NoSQL showdown: MongoDB vs. Couchbase

MongoDB edges Couchbase Server with richer querying and indexing options, as well as superior ease of use

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You can define a text index on multiple string fields, but there can be only a single text index per collection, and indexes do not store word proximity information (that is, how close words are to one another, which can affect how matches are weighted). In addition, the text index is fully consistent: when you update data, the index is also updated.

Ease-of-use features have been added to version 2.4 as well. For example, you can now define a "capped array" as a data element, which works sort of like an ordered circular buffer. If, for example, you're keeping track of the top 10 entries in a blog, using a capped array will allow you to add new entries, and (based on the specified ordering) previous entries will be removed to cap the array at 10 or whatever number you specify.

MongoDB 2.4 also has improved geospatial capabilities. For example, you can now perform polygon operations, which would allow you to determine if two regions overlap. The spherical model used in 2.4 is improved too; it now takes into account the fact that the earth is not perfectly spherical, so distance calculations are more accurate.

MongoDB mapreduce
In Couchbase Server, the mapreduce operation's primary job is to provide a structured query and information aggregation capability on the documents in the database. In MongoDB, mapreduce can be used not only for querying and aggregating results, but as a general-purpose data processing tool. Just as a mapreduce operation executes within a given bucket in Couchbase Server, mapreduce executes within a given collection in a MongoDB database. As in Couchbase Server, mapreduce functions in MongoDB are written in JavaScript.

You can filter the documents passed into the map function via comparison operators, or you can limit the number of documents to a specific number. This allows you to create what amounts to an incremental mapreduce operation. Initially, you run mapreduce over the entire collection. For subsequent executions, you add a query function that includes only newly added documents. From there, set the output of mapreduce to be a separate collection, and configure your code so that the new results are merged into the existing results.

Further speed/size trade-offs are possible by choosing whether the intermediate results (the output of the map function, sent to the reduce function) are converted to BSON objects or remain JavaScript objects. If you choose BSON, the BSON objects are placed in temporary, on-disk storage, so the number of items you can process is limited only by available disk space. However, if you choose JavaScript objects, then the system can handle only about 500,000 distinct keys emitted by the map function. But as there is no writing to disk, the processing is faster.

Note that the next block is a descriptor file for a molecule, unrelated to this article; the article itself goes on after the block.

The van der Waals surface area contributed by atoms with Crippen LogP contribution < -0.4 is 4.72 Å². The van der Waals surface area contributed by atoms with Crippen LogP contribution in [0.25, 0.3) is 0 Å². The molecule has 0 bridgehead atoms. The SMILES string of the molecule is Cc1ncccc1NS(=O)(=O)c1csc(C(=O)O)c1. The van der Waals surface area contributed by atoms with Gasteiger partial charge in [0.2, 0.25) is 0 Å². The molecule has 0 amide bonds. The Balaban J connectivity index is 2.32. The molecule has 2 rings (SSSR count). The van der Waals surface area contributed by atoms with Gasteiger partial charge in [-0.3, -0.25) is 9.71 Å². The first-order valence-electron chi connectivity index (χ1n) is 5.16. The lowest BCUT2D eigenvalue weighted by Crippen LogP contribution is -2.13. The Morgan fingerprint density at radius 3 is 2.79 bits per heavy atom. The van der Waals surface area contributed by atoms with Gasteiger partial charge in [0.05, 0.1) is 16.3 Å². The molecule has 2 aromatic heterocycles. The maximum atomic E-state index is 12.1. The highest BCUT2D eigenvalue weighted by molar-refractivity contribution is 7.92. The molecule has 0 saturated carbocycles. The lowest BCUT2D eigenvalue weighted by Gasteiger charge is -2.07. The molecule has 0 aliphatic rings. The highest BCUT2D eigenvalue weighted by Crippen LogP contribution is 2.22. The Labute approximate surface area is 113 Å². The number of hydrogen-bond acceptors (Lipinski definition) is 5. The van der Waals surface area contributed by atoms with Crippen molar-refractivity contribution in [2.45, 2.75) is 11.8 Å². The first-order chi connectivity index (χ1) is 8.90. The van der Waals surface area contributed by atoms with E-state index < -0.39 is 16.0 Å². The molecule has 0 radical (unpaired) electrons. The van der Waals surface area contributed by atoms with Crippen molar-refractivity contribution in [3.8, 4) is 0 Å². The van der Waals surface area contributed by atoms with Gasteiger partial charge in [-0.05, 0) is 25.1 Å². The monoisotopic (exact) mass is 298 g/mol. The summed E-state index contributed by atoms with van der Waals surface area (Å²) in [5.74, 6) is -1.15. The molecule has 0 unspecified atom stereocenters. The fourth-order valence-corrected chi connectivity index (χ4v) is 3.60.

You have to be careful with long-running mapreduce operations, because their execution involves lengthy locks. As mentioned earlier, the system has built-in facilities to mitigate this. For example, the read lock on the input collection is yielded every 100 documents. The MongoDB documentation describes the various locks that must be considered -- as well as mechanisms to relieve the possible problems.

Managing MongoDB
Management access with the MongoDB database goes through the interactive mongo shell. Very much a command-line interface that lets you enter arbitrary JavaScript, it is nonetheless surprisingly facile. The MongoDB related commands are uncomplicated, but at the price of being dangerous if you're careless. For example, to select a database, you enter use <databasename>. But that command doesn't check for the presence of the specific database; if you mistype it and proceed to enter documents into that database, you might not know what's going on until you've put a whole lot of documents into the wrong place. The same goes for collections within databases.

Other useful command-line utilities are mongostat, which returns information concerning the number of operations -- inserts, updates, deletes, and so on -- within a specific time period. The mongotop utility likewise returns statistical information on a MongoDB instance, this time focusing on a specific collection. You can see the amount of time spent reading or writing in the collection, for instance.

In addition, 10gen provides the free cloud-based MongoDB Monitoring Service (MMS) which provides a monitoring dashboard for MongoDB installations. Built on the SaaS model, MMS requires you to run a small agent on your MongoDB cluster that communicates with the management system.

NoSQL deep dive: MongoDB vs. Couchbase
10gen's MongoDB Monitoring Service shows statistics -- in this case, for a replica set -- but management of the database is done from the command line.
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